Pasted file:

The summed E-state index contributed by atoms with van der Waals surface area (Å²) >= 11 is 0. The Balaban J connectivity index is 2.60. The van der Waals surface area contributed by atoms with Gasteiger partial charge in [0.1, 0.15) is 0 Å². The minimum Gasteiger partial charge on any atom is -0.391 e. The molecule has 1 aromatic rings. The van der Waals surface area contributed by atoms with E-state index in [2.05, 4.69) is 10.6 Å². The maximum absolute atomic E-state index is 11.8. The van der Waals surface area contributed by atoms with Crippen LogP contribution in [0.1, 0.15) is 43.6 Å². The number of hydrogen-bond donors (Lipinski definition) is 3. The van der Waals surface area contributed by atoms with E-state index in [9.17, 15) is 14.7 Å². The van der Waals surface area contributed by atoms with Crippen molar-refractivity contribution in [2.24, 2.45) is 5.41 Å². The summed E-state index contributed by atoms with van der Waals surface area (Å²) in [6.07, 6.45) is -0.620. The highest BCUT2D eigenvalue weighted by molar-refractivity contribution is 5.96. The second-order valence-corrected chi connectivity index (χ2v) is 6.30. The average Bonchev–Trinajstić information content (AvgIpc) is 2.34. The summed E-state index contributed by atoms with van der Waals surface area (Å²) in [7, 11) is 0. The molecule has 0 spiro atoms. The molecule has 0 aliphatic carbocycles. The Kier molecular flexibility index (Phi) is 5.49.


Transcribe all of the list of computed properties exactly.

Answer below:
The summed E-state index contributed by atoms with van der Waals surface area (Å²) >= 11 is 0. The Balaban J connectivity index is 2.60. The van der Waals surface area contributed by atoms with Gasteiger partial charge in [0.1, 0.15) is 0 Å². The minimum Gasteiger partial charge on any atom is -0.391 e. The molecule has 1 aromatic rings. The van der Waals surface area contributed by atoms with E-state index in [2.05, 4.69) is 10.6 Å². The maximum absolute atomic E-state index is 11.8. The van der Waals surface area contributed by atoms with Crippen LogP contribution in [0.1, 0.15) is 43.6 Å². The number of hydrogen-bond donors (Lipinski definition) is 3. The van der Waals surface area contributed by atoms with E-state index in [9.17, 15) is 14.7 Å². The van der Waals surface area contributed by atoms with Crippen molar-refractivity contribution in [2.24, 2.45) is 5.41 Å². The summed E-state index contributed by atoms with van der Waals surface area (Å²) in [6.07, 6.45) is -0.620. The highest BCUT2D eigenvalue weighted by molar-refractivity contribution is 5.96. The second-order valence-corrected chi connectivity index (χ2v) is 6.30. The average Bonchev–Trinajstić information content (AvgIpc) is 2.34. The summed E-state index contributed by atoms with van der Waals surface area (Å²) in [7, 11) is 0. The molecule has 0 spiro atoms. The molecule has 0 aliphatic carbocycles. The Kier molecular flexibility index (Phi) is 5.49.